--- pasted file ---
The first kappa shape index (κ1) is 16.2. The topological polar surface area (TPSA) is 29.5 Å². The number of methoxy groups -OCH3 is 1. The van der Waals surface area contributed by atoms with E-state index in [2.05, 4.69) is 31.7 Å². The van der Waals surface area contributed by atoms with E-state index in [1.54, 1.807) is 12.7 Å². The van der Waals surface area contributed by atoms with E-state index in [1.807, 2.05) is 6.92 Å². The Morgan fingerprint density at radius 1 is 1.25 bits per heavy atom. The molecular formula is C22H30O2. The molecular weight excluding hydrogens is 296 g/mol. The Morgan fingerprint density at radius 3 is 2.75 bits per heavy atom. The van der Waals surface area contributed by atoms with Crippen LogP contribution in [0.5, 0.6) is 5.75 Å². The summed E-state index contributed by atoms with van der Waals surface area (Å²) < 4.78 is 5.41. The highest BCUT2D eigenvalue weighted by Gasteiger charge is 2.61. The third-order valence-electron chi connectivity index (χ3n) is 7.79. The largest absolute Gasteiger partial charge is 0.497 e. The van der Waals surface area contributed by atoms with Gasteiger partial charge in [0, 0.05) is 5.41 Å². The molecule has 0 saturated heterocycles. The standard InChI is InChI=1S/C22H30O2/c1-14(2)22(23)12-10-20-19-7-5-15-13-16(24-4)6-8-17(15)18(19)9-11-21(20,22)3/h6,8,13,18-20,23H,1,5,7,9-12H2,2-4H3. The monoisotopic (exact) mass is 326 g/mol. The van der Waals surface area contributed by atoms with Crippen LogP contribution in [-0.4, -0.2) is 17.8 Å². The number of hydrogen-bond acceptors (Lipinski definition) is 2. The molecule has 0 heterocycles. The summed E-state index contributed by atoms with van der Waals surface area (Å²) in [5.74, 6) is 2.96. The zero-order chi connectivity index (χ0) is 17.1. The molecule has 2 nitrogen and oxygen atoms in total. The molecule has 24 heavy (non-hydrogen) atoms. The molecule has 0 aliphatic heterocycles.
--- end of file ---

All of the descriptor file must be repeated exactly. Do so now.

The first kappa shape index (κ1) is 16.2. The topological polar surface area (TPSA) is 29.5 Å². The number of methoxy groups -OCH3 is 1. The van der Waals surface area contributed by atoms with E-state index in [2.05, 4.69) is 31.7 Å². The van der Waals surface area contributed by atoms with E-state index in [1.54, 1.807) is 12.7 Å². The van der Waals surface area contributed by atoms with E-state index in [1.807, 2.05) is 6.92 Å². The Morgan fingerprint density at radius 1 is 1.25 bits per heavy atom. The molecular formula is C22H30O2. The molecular weight excluding hydrogens is 296 g/mol. The Morgan fingerprint density at radius 3 is 2.75 bits per heavy atom. The van der Waals surface area contributed by atoms with Crippen LogP contribution in [0.5, 0.6) is 5.75 Å². The summed E-state index contributed by atoms with van der Waals surface area (Å²) < 4.78 is 5.41. The highest BCUT2D eigenvalue weighted by Gasteiger charge is 2.61. The third-order valence-electron chi connectivity index (χ3n) is 7.79. The largest absolute Gasteiger partial charge is 0.497 e. The van der Waals surface area contributed by atoms with Gasteiger partial charge in [0, 0.05) is 5.41 Å². The molecule has 0 saturated heterocycles. The standard InChI is InChI=1S/C22H30O2/c1-14(2)22(23)12-10-20-19-7-5-15-13-16(24-4)6-8-17(15)18(19)9-11-21(20,22)3/h6,8,13,18-20,23H,1,5,7,9-12H2,2-4H3. The monoisotopic (exact) mass is 326 g/mol. The van der Waals surface area contributed by atoms with Crippen LogP contribution in [-0.4, -0.2) is 17.8 Å². The number of hydrogen-bond acceptors (Lipinski definition) is 2. The molecule has 0 heterocycles. The summed E-state index contributed by atoms with van der Waals surface area (Å²) in [5.74, 6) is 2.96. The zero-order chi connectivity index (χ0) is 17.1. The molecule has 2 nitrogen and oxygen atoms in total. The molecule has 24 heavy (non-hydrogen) atoms. The molecule has 0 aliphatic heterocycles.